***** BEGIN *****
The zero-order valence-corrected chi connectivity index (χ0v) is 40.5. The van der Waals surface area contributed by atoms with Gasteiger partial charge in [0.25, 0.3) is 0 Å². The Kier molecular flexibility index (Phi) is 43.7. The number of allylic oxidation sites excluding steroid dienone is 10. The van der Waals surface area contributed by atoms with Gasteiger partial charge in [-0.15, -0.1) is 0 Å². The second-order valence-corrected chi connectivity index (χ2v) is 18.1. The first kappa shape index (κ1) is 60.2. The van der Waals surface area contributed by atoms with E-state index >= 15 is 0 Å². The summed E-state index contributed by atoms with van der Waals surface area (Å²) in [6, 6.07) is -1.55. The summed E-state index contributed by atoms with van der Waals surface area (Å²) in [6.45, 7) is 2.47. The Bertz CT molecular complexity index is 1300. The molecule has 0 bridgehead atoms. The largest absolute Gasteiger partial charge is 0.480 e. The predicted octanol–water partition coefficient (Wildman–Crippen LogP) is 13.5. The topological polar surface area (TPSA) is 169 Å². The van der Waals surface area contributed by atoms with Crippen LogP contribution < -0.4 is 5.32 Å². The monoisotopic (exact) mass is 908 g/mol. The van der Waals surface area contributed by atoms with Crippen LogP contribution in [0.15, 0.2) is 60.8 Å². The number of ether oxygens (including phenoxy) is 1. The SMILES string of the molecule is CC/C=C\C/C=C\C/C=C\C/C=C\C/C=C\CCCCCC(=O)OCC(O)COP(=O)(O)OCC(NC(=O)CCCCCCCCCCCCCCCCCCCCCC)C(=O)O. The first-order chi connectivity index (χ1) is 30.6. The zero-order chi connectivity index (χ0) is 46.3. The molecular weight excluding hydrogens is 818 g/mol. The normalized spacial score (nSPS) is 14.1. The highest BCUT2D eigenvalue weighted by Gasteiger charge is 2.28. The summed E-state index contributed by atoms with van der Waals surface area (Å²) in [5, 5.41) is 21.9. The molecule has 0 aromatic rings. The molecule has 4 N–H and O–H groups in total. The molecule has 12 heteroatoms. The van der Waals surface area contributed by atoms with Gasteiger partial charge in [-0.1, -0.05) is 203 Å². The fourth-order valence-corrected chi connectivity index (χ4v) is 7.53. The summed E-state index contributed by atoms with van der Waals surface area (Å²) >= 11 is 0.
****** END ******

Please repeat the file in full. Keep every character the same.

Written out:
The zero-order valence-corrected chi connectivity index (χ0v) is 40.5. The van der Waals surface area contributed by atoms with Gasteiger partial charge in [0.25, 0.3) is 0 Å². The Kier molecular flexibility index (Phi) is 43.7. The number of allylic oxidation sites excluding steroid dienone is 10. The van der Waals surface area contributed by atoms with Gasteiger partial charge in [-0.15, -0.1) is 0 Å². The second-order valence-corrected chi connectivity index (χ2v) is 18.1. The first kappa shape index (κ1) is 60.2. The van der Waals surface area contributed by atoms with E-state index >= 15 is 0 Å². The summed E-state index contributed by atoms with van der Waals surface area (Å²) in [6, 6.07) is -1.55. The summed E-state index contributed by atoms with van der Waals surface area (Å²) in [6.45, 7) is 2.47. The Bertz CT molecular complexity index is 1300. The molecule has 0 bridgehead atoms. The largest absolute Gasteiger partial charge is 0.480 e. The predicted octanol–water partition coefficient (Wildman–Crippen LogP) is 13.5. The topological polar surface area (TPSA) is 169 Å². The van der Waals surface area contributed by atoms with Crippen LogP contribution < -0.4 is 5.32 Å². The monoisotopic (exact) mass is 908 g/mol. The van der Waals surface area contributed by atoms with Crippen LogP contribution in [0.15, 0.2) is 60.8 Å². The number of ether oxygens (including phenoxy) is 1. The SMILES string of the molecule is CC/C=C\C/C=C\C/C=C\C/C=C\C/C=C\CCCCCC(=O)OCC(O)COP(=O)(O)OCC(NC(=O)CCCCCCCCCCCCCCCCCCCCCC)C(=O)O. The first-order chi connectivity index (χ1) is 30.6. The zero-order chi connectivity index (χ0) is 46.3. The molecular weight excluding hydrogens is 818 g/mol. The normalized spacial score (nSPS) is 14.1. The highest BCUT2D eigenvalue weighted by Gasteiger charge is 2.28. The summed E-state index contributed by atoms with van der Waals surface area (Å²) in [5, 5.41) is 21.9. The molecule has 0 aromatic rings. The molecule has 4 N–H and O–H groups in total. The molecule has 12 heteroatoms. The van der Waals surface area contributed by atoms with Gasteiger partial charge in [-0.1, -0.05) is 203 Å². The fourth-order valence-corrected chi connectivity index (χ4v) is 7.53. The summed E-state index contributed by atoms with van der Waals surface area (Å²) >= 11 is 0.